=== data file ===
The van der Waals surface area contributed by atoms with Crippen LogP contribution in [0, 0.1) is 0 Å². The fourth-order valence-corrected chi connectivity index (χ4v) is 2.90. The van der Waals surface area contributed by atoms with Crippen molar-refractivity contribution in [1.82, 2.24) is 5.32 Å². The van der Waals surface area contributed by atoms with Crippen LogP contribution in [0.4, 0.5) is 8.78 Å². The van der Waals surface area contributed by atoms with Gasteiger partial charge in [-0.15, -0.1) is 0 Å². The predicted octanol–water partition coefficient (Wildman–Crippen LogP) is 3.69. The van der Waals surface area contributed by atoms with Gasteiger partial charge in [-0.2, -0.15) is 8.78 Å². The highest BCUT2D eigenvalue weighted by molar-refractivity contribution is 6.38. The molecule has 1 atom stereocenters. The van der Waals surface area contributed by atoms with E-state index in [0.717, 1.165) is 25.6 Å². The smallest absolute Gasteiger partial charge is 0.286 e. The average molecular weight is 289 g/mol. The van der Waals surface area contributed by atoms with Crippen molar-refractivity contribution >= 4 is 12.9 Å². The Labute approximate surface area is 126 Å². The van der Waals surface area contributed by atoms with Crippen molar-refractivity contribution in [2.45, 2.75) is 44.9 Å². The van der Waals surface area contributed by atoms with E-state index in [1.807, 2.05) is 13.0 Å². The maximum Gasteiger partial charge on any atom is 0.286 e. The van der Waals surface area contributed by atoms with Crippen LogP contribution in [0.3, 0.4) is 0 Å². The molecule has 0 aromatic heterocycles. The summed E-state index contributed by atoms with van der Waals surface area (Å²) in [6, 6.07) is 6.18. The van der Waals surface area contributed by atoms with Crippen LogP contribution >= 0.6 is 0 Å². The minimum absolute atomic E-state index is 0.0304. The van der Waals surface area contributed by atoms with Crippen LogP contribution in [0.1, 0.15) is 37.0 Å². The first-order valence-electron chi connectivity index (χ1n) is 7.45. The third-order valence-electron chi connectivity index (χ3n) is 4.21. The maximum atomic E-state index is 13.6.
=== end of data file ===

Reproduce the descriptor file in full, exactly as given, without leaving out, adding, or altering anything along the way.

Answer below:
The van der Waals surface area contributed by atoms with Crippen LogP contribution in [0, 0.1) is 0 Å². The fourth-order valence-corrected chi connectivity index (χ4v) is 2.90. The van der Waals surface area contributed by atoms with Crippen molar-refractivity contribution in [1.82, 2.24) is 5.32 Å². The van der Waals surface area contributed by atoms with Crippen LogP contribution in [0.4, 0.5) is 8.78 Å². The van der Waals surface area contributed by atoms with Gasteiger partial charge in [-0.15, -0.1) is 0 Å². The predicted octanol–water partition coefficient (Wildman–Crippen LogP) is 3.69. The van der Waals surface area contributed by atoms with Gasteiger partial charge in [-0.2, -0.15) is 8.78 Å². The highest BCUT2D eigenvalue weighted by molar-refractivity contribution is 6.38. The molecule has 1 atom stereocenters. The van der Waals surface area contributed by atoms with E-state index in [0.717, 1.165) is 25.6 Å². The smallest absolute Gasteiger partial charge is 0.286 e. The average molecular weight is 289 g/mol. The van der Waals surface area contributed by atoms with Crippen molar-refractivity contribution >= 4 is 12.9 Å². The Labute approximate surface area is 126 Å². The van der Waals surface area contributed by atoms with Crippen molar-refractivity contribution in [2.45, 2.75) is 44.9 Å². The van der Waals surface area contributed by atoms with E-state index in [1.807, 2.05) is 13.0 Å². The maximum Gasteiger partial charge on any atom is 0.286 e. The van der Waals surface area contributed by atoms with Crippen LogP contribution in [0.3, 0.4) is 0 Å². The molecule has 0 aromatic heterocycles. The summed E-state index contributed by atoms with van der Waals surface area (Å²) in [6, 6.07) is 6.18. The van der Waals surface area contributed by atoms with Crippen LogP contribution >= 0.6 is 0 Å². The minimum absolute atomic E-state index is 0.0304. The van der Waals surface area contributed by atoms with Crippen LogP contribution in [0.1, 0.15) is 37.0 Å². The first-order valence-electron chi connectivity index (χ1n) is 7.45. The third-order valence-electron chi connectivity index (χ3n) is 4.21. The maximum atomic E-state index is 13.6.